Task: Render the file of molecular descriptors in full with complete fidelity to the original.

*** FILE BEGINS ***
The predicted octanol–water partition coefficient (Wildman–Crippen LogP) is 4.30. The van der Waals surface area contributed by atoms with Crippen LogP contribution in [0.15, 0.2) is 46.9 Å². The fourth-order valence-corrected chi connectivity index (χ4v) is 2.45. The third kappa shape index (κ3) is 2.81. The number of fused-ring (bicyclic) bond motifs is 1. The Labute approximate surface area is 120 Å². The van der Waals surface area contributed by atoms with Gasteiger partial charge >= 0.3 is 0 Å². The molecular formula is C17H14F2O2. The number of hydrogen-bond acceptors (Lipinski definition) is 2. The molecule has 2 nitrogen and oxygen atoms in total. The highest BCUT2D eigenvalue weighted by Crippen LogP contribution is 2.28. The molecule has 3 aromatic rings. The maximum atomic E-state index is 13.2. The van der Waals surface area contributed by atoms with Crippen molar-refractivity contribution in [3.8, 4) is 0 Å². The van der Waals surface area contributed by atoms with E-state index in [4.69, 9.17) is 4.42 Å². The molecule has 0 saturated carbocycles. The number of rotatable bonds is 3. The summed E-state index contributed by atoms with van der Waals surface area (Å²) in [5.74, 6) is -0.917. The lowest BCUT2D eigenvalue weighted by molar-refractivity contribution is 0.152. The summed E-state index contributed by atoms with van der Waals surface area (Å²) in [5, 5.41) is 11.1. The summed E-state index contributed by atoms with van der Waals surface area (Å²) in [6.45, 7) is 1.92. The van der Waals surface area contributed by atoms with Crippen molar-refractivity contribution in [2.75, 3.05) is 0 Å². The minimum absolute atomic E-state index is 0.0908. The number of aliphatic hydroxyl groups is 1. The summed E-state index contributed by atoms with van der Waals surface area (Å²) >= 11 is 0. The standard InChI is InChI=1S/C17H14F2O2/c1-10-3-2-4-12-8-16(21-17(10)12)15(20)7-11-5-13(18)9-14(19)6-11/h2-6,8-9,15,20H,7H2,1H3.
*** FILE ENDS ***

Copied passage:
The predicted octanol–water partition coefficient (Wildman–Crippen LogP) is 4.30. The van der Waals surface area contributed by atoms with Crippen LogP contribution in [0.15, 0.2) is 46.9 Å². The fourth-order valence-corrected chi connectivity index (χ4v) is 2.45. The third kappa shape index (κ3) is 2.81. The number of fused-ring (bicyclic) bond motifs is 1. The Labute approximate surface area is 120 Å². The van der Waals surface area contributed by atoms with Gasteiger partial charge >= 0.3 is 0 Å². The molecular formula is C17H14F2O2. The number of hydrogen-bond acceptors (Lipinski definition) is 2. The molecule has 2 nitrogen and oxygen atoms in total. The highest BCUT2D eigenvalue weighted by Crippen LogP contribution is 2.28. The molecule has 3 aromatic rings. The maximum atomic E-state index is 13.2. The van der Waals surface area contributed by atoms with Crippen molar-refractivity contribution in [3.8, 4) is 0 Å². The van der Waals surface area contributed by atoms with E-state index in [4.69, 9.17) is 4.42 Å². The molecule has 0 saturated carbocycles. The number of rotatable bonds is 3. The summed E-state index contributed by atoms with van der Waals surface area (Å²) in [5.74, 6) is -0.917. The lowest BCUT2D eigenvalue weighted by molar-refractivity contribution is 0.152. The summed E-state index contributed by atoms with van der Waals surface area (Å²) in [5, 5.41) is 11.1. The summed E-state index contributed by atoms with van der Waals surface area (Å²) in [6.45, 7) is 1.92. The van der Waals surface area contributed by atoms with Crippen molar-refractivity contribution in [2.75, 3.05) is 0 Å². The minimum absolute atomic E-state index is 0.0908. The number of aliphatic hydroxyl groups is 1. The summed E-state index contributed by atoms with van der Waals surface area (Å²) >= 11 is 0. The standard InChI is InChI=1S/C17H14F2O2/c1-10-3-2-4-12-8-16(21-17(10)12)15(20)7-11-5-13(18)9-14(19)6-11/h2-6,8-9,15,20H,7H2,1H3.